“I Was Given Whitening Soap” : Colorism in the Filipino Community

“Why are you so dark?”

“You would be prettier if you were whiter.”

“You look burnt!”

I heard a lot of this as I was growing up and it wasn’t easy because at an early age, I was forced to hate the way I look. Little me didn’t know that having morena or naturally brown/dark skin was bad until my mom gave me a special kind of soap when I was 8 years old.

It was whitening soap.

I was an active kid who loved to play out in the sun during recess. I also had to walk to school and back home because my elementary school was just a five-minute walk away. All of the sun exposure gave me a darker tone, but the darker I got, the more I got picked on. Adults in my family told me many times that I would be prettier if I were whiter. I have been called “blacky,” ungoy or “monkey”, and sunog or “burnt” by the other kids. It messed me up so much that when I looked in the mirror and saw my skin two times darker, I would be disgusted and feel ugly. I would use the whitening soap and try to scrub the “dirt” away.

But it wasn’t just family or kids that made me feel this way; I also believe that media played a big role. There was a point in my life where I fangirled over TFC (The Filipino Channel). I watched so many television series, or teleseryes, starring actresses like Kim Chiu, Anne Curtis, and Bea Alonzo.

Photo via Flickr/TIlly Holland

But as I continued to watch I realized something. There were barely any dark, morena actresses on TFC because the Filipino culture praises white skin, and so does Filipino media.

However, things weren’t always like this. Back in precolonial Philippines, having brown skin was a beauty standard. But because the Philippines was colonized by the Spaniards, the perception of beauty changed the Filipinos mentality into a colonial one. The Spanish gave people the perception that dark-skinned people are “dirty” or marumi and “poor” or mahirap. We were viewed as animals and people saw us as disgusting creatures. So this mentality has been passed down many family generations, but it stops with my generation.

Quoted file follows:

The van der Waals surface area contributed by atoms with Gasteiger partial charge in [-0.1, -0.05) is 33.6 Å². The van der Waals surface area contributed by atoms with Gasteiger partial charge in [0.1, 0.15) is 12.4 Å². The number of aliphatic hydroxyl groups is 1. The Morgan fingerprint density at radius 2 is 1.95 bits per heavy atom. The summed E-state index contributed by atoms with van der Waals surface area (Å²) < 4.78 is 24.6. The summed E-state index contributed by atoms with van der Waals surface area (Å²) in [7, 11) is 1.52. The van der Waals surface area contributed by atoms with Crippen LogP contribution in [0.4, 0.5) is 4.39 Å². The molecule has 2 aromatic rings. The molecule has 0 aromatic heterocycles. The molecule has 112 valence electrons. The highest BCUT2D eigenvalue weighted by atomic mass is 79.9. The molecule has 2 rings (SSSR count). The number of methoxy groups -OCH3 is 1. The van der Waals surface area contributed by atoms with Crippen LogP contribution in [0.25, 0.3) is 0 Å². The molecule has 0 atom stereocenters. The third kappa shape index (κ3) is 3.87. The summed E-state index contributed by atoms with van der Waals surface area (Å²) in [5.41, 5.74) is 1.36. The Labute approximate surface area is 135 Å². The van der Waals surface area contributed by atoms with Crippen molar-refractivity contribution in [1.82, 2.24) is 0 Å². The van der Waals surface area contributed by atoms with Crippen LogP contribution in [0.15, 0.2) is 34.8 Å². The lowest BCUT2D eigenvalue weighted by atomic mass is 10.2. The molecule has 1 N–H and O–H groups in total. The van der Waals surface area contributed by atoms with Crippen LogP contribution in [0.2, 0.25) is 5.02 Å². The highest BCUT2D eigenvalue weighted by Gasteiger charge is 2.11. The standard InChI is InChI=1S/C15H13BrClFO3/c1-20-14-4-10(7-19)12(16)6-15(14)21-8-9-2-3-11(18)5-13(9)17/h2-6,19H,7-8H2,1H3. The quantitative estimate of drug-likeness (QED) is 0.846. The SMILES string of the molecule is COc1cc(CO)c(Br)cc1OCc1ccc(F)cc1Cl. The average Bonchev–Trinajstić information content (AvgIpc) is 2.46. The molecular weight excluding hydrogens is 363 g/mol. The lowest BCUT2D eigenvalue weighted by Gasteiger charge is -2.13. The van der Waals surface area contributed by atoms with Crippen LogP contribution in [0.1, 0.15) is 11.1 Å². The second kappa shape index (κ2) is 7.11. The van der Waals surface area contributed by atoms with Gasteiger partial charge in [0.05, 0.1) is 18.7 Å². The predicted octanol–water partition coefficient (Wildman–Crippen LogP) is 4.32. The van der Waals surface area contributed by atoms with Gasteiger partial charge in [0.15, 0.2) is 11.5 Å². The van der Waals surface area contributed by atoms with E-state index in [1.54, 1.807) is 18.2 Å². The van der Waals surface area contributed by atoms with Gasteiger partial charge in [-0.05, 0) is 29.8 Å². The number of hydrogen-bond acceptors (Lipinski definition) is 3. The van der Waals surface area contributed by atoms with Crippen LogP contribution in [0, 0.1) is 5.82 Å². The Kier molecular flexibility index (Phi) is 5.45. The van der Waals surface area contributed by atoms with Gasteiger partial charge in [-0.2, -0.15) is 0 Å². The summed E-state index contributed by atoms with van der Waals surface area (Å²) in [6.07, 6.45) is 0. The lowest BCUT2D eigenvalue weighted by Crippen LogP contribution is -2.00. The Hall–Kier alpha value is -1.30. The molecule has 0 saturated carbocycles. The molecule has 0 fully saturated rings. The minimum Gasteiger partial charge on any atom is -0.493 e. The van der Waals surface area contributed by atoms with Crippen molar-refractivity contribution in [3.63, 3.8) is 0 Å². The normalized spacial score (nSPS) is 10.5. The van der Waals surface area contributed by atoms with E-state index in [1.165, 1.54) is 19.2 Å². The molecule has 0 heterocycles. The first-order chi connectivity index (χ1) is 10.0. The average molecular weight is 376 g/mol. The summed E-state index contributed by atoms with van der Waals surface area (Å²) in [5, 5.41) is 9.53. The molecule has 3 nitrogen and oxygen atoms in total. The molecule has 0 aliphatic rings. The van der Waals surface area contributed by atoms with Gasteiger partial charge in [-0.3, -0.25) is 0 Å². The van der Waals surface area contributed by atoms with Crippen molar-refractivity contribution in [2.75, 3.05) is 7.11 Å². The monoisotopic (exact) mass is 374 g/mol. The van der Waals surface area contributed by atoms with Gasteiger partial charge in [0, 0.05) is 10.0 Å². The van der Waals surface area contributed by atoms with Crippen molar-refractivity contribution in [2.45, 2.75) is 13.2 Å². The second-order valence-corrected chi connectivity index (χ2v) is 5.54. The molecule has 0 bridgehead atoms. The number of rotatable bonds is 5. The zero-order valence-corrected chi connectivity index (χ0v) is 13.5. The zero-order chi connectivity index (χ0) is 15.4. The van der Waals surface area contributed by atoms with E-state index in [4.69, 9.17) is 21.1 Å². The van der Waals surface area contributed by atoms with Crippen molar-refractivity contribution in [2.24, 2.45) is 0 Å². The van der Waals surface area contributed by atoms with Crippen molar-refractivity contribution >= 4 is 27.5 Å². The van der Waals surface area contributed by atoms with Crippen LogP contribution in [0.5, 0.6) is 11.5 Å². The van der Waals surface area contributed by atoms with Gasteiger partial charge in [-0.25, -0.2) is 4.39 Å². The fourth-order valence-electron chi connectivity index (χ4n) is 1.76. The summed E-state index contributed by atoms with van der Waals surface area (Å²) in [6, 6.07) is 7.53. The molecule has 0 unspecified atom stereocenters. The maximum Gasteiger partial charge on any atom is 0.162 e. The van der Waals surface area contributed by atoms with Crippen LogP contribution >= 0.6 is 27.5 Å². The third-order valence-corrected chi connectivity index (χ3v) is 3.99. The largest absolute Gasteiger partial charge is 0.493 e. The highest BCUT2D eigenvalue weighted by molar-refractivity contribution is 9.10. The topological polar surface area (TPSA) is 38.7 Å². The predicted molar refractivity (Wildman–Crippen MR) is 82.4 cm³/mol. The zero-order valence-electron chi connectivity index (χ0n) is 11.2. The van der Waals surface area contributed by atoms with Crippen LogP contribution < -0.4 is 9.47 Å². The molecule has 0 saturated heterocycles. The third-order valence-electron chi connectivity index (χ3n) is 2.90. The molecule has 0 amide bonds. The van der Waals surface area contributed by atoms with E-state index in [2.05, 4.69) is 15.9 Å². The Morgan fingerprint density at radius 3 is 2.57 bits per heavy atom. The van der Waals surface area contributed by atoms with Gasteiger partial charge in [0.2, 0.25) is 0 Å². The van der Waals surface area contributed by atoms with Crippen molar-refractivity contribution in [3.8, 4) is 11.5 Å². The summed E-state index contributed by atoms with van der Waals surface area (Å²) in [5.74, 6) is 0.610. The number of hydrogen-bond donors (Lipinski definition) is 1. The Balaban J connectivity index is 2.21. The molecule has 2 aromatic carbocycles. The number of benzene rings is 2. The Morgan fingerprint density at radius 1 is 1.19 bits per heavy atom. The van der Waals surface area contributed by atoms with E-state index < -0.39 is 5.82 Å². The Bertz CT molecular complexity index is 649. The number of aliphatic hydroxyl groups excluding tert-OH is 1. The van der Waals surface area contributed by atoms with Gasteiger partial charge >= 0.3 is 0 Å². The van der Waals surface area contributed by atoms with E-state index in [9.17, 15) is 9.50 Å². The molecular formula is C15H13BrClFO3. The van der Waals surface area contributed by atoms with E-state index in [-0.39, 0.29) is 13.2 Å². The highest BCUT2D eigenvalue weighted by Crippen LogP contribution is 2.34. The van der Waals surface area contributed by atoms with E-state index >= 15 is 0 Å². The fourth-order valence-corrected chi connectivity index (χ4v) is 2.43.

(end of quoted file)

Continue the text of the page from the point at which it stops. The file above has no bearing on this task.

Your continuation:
TFC mainly casts people who are mixed or of white complexion. The three women that I mentioned above are either mixed with Chinese, Australian, or British. These women are beautiful, but I would like to see more melanin when I watch TFC. When Venus Raj was crowned 4th runner up in Miss Universe 2010, I was so freaking happy because she is not mixed. She is a tall, dark, beautiful, morena women who was adored by many people — Filipinos and non-Filipinos. She was representing us brown girls that night and made us all proud. I believe if TFC, and media in general give dark-skinned girls a chance, they would be amazed at what we can do.

 

A photo posted by Venus Raj (@onlyvenusraj) on

The beauty standard in the Filipino community has not only affected me, but many other Filipinas out there.  And colorism isn’t just limited to Filipino culture; it happens all over the world in the U.S., Africa, India, and Jamaica. But all it does is damage women’s self-esteem and love for themselves. Brown is beautiful. Dark is beautiful. Melanin is beautiful.

Girls of the Aeta Filipino tribe; photo via Flickr/World Remit Comms